Pipeline Crossings

Cofferdam for Pipeline Crossings

Pipeline River Crossing Construction Methods

Portadam is a great cofferdam option for pipeline crossing. Since there is no cross-bracing required, it allows unrestricted access for equipment and materials into the work dry work area.

A new pipeline or an anomaly repair?

Portadam cofferdams have been used on hundreds of pipeline projects.

Water crossing methods

Pipelines can be installed across water bodies through trenched or trenchless crossings  The decision on which method to use is based on extensive environmental and engineering studies and input from Indigenous and local communities.

Trenched crossings

There are two types of trenched crossings: isolated open-cut and open-cut.

  • Open cut – this method is used when the stream or water body is seasonally dry or completely frozen; we excavate a trench across a water way and then lay the pipeline into the trench.
  • Isolation – water is temporarily redirected from its natural channel while the trench is excavated, and the pipeline is placed in the trench.
Trenchless crossings

Trenchless crossings are a proven technique that allow the pipeline to be installed under the water body, without touching the stream bed. There is no impact to the flow of the rivers and streams because we don’t construct through the bed or banks; however, this method requires a larger footprint of activity on either side of the stream. Currently there are thousands of trenchless crossings throughout BC, operating safely under rivers and streams of all sizes.  There are three types of trenchless crossings:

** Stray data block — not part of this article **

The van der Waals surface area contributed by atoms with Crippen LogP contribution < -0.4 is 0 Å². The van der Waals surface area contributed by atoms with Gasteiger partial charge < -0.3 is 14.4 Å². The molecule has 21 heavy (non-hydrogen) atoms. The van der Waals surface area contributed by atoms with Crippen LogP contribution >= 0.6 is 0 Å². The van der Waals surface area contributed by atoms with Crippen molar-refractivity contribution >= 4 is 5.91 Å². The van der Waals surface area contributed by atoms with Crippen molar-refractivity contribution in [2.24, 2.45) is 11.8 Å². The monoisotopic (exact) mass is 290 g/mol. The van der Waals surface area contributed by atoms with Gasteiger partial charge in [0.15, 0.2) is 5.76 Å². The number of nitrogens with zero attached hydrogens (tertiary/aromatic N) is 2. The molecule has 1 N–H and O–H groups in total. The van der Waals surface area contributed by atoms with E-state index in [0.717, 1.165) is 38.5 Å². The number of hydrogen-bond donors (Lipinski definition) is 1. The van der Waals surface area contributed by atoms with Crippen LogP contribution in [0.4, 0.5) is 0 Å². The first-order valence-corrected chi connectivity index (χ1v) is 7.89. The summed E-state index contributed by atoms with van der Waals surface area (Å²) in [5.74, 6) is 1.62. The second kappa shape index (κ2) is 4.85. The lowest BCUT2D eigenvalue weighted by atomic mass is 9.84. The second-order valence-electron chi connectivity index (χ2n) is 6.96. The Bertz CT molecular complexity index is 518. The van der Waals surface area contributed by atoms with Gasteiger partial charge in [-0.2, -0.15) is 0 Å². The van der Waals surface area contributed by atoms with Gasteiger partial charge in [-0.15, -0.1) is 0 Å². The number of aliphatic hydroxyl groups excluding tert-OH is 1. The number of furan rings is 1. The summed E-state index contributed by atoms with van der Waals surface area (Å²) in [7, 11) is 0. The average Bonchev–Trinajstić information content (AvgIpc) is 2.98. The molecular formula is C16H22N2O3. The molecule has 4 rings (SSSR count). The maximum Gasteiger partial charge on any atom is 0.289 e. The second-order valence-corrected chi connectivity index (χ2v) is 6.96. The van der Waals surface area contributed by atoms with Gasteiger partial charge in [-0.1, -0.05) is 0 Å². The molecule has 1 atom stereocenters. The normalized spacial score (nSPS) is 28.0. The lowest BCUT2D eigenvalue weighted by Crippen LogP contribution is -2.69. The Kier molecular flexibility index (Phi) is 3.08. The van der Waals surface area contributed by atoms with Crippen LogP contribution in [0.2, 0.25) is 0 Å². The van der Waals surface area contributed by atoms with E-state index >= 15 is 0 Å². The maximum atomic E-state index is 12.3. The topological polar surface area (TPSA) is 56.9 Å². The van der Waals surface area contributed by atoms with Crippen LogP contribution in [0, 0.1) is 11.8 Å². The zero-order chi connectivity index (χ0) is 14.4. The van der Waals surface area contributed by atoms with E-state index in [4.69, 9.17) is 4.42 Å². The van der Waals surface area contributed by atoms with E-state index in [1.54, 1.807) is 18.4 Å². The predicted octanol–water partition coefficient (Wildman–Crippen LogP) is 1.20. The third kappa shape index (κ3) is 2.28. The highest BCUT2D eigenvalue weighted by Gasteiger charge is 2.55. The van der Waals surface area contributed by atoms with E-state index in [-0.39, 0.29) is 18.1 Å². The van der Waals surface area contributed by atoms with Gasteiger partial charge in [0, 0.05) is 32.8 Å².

• Horizontal Directional Drilling (HDD) – a specialized drilling rig bores a path under the water body, progressively enlarging the bore hole until the pipeline is pulled through to the other side.
  • Direct Pipe Installation (DPI) – a tunnelling machine excavates the ground while a pipe thruster simultaneously advances the pipe forward to match.
  • Micro-tunneling – high-thrust hydraulic jacks push concrete ring segments led by a tunnel boring machine through the soil under water bodies in a way that minimizes overall risk and disposal volume. The pipeline is then pulled through the tunnel created by the concrete casing. This is considered to be one of the more expensive forms of trenchless crossings.
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